County spokesman Jim Kennelly said said the funds would be used for final design and construction of a pedestrian and bike path that would connect Lincoln Park West to Duncan Avenue along the Hackensack River waterfront. In the short term, the project will increase public waterfront access and establish a new entrance to the existing trail in Lincoln Park.
A 29-page draft report, created for the Hudson County Planning Board and adopted in February, breaks down the county’s Hackensack River’s eastern shoreline into 18 sections, from Dennis Collins Park in Bayonne to North Bergen.
It provides a detailed accounting on where a walkway already exists and it states the short-term and long-term opportunities as well as specific challenges to creating the connected walkway.
The Jersey City shoreline is broken up into seven sections: Route 440 (from the Bayonne border to the New Jersey City University athletic complex), Society Hill (from the NJCU athletic complex to the Bayfront development), Bayfront Development/Hudson Mall (from Bayfront to Lincoln Highway Hackensack River Bridge), Lincoln Park West (from 1&9 Truck Hackensack River Bridge to the under-construction Skyway Park), Skyway Park (from Skyway Park to the former PSEG facility) and PSE&G (from Wittpenn Bridge to former PSE&G Hudson Generating Station Coal Power Plant site), Little Snake Hill (from PSE&G coal plant to Lewandowski Hackensack River Bridge).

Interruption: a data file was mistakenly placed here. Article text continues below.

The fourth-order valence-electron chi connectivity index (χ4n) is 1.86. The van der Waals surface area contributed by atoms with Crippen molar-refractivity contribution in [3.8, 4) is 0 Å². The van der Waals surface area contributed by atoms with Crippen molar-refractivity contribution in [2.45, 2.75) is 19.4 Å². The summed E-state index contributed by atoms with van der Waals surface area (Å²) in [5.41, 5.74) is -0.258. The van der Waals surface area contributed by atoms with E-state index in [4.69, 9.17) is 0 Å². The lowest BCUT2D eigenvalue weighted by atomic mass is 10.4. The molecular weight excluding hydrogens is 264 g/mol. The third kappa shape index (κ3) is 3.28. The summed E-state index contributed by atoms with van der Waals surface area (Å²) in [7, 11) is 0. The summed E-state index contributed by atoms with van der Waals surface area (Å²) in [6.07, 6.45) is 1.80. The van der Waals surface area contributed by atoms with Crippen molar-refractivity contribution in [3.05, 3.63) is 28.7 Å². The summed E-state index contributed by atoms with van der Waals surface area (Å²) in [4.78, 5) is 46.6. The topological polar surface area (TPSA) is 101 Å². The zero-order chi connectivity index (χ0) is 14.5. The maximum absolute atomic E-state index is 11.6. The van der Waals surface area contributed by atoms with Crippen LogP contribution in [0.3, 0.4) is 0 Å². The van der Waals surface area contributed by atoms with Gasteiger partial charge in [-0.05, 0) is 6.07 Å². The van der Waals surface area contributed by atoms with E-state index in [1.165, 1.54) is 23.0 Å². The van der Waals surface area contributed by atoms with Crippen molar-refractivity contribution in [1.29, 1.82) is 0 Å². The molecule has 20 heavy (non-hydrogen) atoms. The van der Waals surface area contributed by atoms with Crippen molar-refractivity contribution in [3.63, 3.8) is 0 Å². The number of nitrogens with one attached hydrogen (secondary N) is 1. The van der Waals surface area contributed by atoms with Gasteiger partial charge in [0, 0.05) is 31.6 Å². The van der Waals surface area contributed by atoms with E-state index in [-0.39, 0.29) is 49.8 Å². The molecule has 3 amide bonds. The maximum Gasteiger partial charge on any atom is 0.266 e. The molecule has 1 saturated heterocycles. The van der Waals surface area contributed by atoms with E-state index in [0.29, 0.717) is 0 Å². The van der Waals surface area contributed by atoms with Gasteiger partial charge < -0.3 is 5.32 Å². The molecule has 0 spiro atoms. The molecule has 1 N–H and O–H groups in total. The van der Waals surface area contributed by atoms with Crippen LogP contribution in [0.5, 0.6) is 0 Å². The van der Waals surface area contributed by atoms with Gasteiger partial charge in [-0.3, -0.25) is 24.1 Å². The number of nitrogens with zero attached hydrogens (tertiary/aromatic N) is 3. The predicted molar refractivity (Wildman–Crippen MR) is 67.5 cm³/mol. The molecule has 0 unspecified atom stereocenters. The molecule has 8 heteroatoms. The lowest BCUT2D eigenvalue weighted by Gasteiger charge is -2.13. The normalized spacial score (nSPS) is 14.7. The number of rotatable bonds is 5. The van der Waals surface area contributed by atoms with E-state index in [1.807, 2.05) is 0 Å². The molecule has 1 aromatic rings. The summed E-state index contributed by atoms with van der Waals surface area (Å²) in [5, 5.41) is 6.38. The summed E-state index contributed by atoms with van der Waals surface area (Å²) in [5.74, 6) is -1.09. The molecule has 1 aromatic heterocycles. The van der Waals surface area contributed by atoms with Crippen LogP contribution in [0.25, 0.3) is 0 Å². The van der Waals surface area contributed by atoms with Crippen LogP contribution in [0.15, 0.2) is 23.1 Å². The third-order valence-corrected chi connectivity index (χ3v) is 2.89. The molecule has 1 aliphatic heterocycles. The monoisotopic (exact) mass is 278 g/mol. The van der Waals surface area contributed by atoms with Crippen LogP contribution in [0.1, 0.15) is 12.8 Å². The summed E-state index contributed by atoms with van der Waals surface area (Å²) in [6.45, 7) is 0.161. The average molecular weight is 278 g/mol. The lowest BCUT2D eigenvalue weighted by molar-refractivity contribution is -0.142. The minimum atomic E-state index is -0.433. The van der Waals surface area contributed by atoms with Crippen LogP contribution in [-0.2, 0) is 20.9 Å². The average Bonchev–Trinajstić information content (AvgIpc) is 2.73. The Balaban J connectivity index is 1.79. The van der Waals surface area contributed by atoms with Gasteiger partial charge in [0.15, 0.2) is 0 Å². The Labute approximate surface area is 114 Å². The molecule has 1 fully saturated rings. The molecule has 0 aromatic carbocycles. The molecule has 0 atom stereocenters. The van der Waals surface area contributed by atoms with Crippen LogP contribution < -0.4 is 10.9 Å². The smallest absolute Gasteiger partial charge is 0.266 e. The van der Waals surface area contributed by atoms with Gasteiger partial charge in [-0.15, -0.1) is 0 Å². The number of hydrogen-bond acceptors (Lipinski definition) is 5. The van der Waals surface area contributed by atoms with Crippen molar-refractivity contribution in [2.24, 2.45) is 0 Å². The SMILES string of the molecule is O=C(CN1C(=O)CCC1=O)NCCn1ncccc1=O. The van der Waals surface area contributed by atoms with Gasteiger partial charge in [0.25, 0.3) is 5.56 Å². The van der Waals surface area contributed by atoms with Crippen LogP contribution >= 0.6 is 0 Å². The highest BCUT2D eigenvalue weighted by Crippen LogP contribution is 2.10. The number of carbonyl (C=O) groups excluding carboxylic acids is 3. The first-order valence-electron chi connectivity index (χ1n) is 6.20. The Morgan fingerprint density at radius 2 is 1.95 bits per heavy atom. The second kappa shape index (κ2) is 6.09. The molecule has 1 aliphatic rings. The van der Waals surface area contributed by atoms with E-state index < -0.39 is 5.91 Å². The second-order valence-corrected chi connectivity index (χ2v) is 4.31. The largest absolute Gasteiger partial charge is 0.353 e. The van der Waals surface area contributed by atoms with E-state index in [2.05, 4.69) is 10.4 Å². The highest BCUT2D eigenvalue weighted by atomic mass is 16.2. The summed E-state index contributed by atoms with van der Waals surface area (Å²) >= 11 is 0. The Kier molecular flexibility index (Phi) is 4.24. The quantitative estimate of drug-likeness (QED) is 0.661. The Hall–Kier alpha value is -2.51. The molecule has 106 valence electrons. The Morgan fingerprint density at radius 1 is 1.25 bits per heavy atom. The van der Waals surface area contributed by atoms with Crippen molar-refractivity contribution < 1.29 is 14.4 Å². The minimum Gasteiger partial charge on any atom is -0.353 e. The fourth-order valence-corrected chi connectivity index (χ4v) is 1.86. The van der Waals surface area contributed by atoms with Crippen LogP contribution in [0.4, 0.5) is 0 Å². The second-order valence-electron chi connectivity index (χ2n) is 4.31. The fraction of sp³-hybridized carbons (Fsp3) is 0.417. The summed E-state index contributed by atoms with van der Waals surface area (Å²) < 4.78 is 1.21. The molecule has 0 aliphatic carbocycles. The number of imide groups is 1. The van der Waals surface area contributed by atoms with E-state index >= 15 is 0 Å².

County and local officials see opportunities to have developers foot the bill for the portions of the riverwalk, such as the Texaco, former A&P and Marist High School sites in Bayonne, and the Bayfront site in Jersey City.
The report offers a realistic view of the challenges, which would be many, and would most likely make a riverwalk that was both continuous and entirely along the river impossible.